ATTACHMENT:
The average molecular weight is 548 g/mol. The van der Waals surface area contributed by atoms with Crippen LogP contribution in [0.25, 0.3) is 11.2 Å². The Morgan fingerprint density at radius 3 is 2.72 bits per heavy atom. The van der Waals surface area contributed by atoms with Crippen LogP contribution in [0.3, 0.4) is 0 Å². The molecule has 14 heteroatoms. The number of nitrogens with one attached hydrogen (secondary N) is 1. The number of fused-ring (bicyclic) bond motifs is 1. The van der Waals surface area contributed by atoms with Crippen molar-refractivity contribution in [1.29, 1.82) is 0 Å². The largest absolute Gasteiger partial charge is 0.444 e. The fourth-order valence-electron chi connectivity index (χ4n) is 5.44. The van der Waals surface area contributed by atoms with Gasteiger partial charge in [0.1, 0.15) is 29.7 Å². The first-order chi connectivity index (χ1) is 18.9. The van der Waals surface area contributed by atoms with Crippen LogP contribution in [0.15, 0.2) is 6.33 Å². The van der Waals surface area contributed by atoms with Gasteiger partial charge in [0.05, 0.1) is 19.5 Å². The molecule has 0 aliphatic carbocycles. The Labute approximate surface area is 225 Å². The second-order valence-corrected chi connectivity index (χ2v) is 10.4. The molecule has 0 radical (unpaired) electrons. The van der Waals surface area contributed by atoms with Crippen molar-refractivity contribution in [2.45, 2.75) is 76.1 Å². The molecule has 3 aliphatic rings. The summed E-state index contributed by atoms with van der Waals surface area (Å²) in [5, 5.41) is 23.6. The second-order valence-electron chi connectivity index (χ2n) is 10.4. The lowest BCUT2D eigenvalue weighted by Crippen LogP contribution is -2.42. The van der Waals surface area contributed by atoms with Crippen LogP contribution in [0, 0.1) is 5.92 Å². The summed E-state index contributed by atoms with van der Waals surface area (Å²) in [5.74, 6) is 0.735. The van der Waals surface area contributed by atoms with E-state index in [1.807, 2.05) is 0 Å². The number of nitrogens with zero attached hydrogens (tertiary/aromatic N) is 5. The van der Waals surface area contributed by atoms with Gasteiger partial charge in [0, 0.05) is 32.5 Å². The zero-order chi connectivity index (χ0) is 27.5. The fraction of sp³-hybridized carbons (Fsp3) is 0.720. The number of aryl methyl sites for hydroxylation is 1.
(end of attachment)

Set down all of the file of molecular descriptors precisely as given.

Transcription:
The average molecular weight is 548 g/mol. The van der Waals surface area contributed by atoms with Crippen LogP contribution in [0.25, 0.3) is 11.2 Å². The Morgan fingerprint density at radius 3 is 2.72 bits per heavy atom. The van der Waals surface area contributed by atoms with Crippen LogP contribution in [0.3, 0.4) is 0 Å². The molecule has 14 heteroatoms. The number of nitrogens with one attached hydrogen (secondary N) is 1. The number of fused-ring (bicyclic) bond motifs is 1. The van der Waals surface area contributed by atoms with Crippen molar-refractivity contribution in [1.29, 1.82) is 0 Å². The largest absolute Gasteiger partial charge is 0.444 e. The fourth-order valence-electron chi connectivity index (χ4n) is 5.44. The van der Waals surface area contributed by atoms with Gasteiger partial charge in [0.1, 0.15) is 29.7 Å². The first-order chi connectivity index (χ1) is 18.9. The van der Waals surface area contributed by atoms with Crippen LogP contribution in [0.15, 0.2) is 6.33 Å². The van der Waals surface area contributed by atoms with Gasteiger partial charge in [0.05, 0.1) is 19.5 Å². The molecule has 0 aliphatic carbocycles. The Labute approximate surface area is 225 Å². The second-order valence-corrected chi connectivity index (χ2v) is 10.4. The molecule has 0 radical (unpaired) electrons. The van der Waals surface area contributed by atoms with Crippen molar-refractivity contribution in [2.45, 2.75) is 76.1 Å². The molecule has 3 aliphatic rings. The summed E-state index contributed by atoms with van der Waals surface area (Å²) in [5, 5.41) is 23.6. The second-order valence-electron chi connectivity index (χ2n) is 10.4. The lowest BCUT2D eigenvalue weighted by Crippen LogP contribution is -2.42. The van der Waals surface area contributed by atoms with Crippen LogP contribution in [0, 0.1) is 5.92 Å². The summed E-state index contributed by atoms with van der Waals surface area (Å²) in [5.74, 6) is 0.735. The van der Waals surface area contributed by atoms with E-state index in [1.807, 2.05) is 0 Å². The number of nitrogens with zero attached hydrogens (tertiary/aromatic N) is 5. The van der Waals surface area contributed by atoms with Gasteiger partial charge in [0, 0.05) is 32.5 Å². The zero-order chi connectivity index (χ0) is 27.5. The fraction of sp³-hybridized carbons (Fsp3) is 0.720. The number of aryl methyl sites for hydroxylation is 1.